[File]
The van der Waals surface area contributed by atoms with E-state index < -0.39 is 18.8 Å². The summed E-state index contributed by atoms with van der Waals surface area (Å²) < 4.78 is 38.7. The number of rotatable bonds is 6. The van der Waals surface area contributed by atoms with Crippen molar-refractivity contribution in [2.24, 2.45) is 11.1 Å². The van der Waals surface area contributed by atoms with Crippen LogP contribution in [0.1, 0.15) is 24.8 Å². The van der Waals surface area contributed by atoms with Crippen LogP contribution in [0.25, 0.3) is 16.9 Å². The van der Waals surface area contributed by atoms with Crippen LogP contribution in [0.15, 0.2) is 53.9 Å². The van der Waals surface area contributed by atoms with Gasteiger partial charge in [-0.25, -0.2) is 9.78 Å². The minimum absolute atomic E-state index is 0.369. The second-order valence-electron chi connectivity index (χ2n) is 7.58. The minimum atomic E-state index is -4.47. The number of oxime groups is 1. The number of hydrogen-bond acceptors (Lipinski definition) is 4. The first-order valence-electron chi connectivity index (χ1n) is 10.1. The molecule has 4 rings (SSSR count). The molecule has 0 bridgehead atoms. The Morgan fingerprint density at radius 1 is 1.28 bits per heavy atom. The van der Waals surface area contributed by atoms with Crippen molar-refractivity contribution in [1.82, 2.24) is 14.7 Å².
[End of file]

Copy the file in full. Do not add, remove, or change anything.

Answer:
The van der Waals surface area contributed by atoms with E-state index < -0.39 is 18.8 Å². The summed E-state index contributed by atoms with van der Waals surface area (Å²) < 4.78 is 38.7. The number of rotatable bonds is 6. The van der Waals surface area contributed by atoms with Crippen molar-refractivity contribution in [2.24, 2.45) is 11.1 Å². The van der Waals surface area contributed by atoms with Crippen LogP contribution in [0.1, 0.15) is 24.8 Å². The van der Waals surface area contributed by atoms with Crippen LogP contribution in [0.25, 0.3) is 16.9 Å². The van der Waals surface area contributed by atoms with Crippen LogP contribution in [0.15, 0.2) is 53.9 Å². The van der Waals surface area contributed by atoms with Gasteiger partial charge in [-0.25, -0.2) is 9.78 Å². The minimum absolute atomic E-state index is 0.369. The second-order valence-electron chi connectivity index (χ2n) is 7.58. The minimum atomic E-state index is -4.47. The number of oxime groups is 1. The number of hydrogen-bond acceptors (Lipinski definition) is 4. The first-order valence-electron chi connectivity index (χ1n) is 10.1. The molecule has 4 rings (SSSR count). The molecule has 0 bridgehead atoms. The Morgan fingerprint density at radius 1 is 1.28 bits per heavy atom. The van der Waals surface area contributed by atoms with Crippen molar-refractivity contribution in [1.82, 2.24) is 14.7 Å².